1. In principle it is advisable that the recipient know the source of information. This lends greater credibility and responsibility to the news being reported. Nevertheless, the journalist may promise to remain silent about his/her sources of information. The journalist may be exonerated of keeping this promise when:
a) he/she was deceived by the source, and
b) this invalidates the promise to keep the source anonymous.
The object of professional silence is to protect the source from publicity; in no case should it be used to protect the inaccuracy of information, nor does it free the journalist from his/her obligation to check the facts.
The obtainment of the news
Article four. Not all methods of obtaining a piece of news are ethical. Considerations of public interest should prevail over private interests in the obtainment of information.
Citations and transcripts
Article five. The journalist should not allow quotes to alter the meaning of what he/she is writing, and should only put direct statements in quotes.
Article six. Plagiarism is an act contrary to ethical principles.
Favours and privileges
Article seven. The independence and credibility of the journalist are crucial to his/her work. The following are considered unethical.
1. To use one’s influence for personal gain or privileges.
2. To receive payment or any type of favour from a source.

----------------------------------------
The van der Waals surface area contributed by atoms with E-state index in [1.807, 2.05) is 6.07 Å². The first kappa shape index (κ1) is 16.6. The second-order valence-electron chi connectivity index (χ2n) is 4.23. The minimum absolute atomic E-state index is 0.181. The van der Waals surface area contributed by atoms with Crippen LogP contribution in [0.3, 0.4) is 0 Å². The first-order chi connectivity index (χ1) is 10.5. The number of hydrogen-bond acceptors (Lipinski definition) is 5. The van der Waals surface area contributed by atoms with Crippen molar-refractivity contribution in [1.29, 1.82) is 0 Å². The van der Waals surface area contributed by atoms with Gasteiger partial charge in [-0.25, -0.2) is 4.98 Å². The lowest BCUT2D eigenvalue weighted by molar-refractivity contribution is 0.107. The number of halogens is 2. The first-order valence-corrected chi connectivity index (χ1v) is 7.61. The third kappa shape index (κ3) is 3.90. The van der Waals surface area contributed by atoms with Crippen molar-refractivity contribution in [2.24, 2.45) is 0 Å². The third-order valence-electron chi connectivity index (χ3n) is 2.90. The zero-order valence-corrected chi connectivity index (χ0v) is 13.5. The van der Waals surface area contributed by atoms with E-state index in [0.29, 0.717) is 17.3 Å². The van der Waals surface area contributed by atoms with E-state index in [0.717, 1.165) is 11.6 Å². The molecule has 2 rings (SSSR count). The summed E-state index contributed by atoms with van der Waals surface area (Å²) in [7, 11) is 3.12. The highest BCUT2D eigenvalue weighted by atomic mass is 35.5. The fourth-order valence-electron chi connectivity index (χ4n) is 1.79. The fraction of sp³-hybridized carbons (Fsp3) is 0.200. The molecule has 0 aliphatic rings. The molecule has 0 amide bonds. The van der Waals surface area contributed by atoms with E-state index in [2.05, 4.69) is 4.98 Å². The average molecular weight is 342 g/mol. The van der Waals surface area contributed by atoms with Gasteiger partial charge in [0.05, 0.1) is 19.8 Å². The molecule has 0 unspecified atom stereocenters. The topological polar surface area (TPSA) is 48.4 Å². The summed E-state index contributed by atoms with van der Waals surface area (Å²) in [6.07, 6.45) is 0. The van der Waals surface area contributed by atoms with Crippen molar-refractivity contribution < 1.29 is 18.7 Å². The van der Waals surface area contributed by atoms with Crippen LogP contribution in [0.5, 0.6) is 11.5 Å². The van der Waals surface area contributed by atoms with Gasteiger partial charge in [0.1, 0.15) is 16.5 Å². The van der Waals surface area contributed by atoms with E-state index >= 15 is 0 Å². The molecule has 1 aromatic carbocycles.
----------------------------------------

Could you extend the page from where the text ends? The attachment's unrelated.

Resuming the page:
3. To engage in activities relating to advertising or public relations at the same time that one is practicing journalism.
4. To work in business, in the public or private sector, at the same time as working in journalism.
5. The sale of advertising as part of the journalist’s compensation for his/her work.
6. Actions which may lead to dependency, such as journalism prizes awarded by sources.
Article eight. Sensationalism is a deformation of the news, and implies manipulation and deceit, and most significantly, it takes advantage of the public’s good faith.
1. Journalism should respect an individual’s privacy and dignity, and should limit itself to referring to private acts or circumstances only when they attain a clear public interest.
2. Journalism should abstain from exploiting the public’s desire for morbidity and ill -willed curiosity.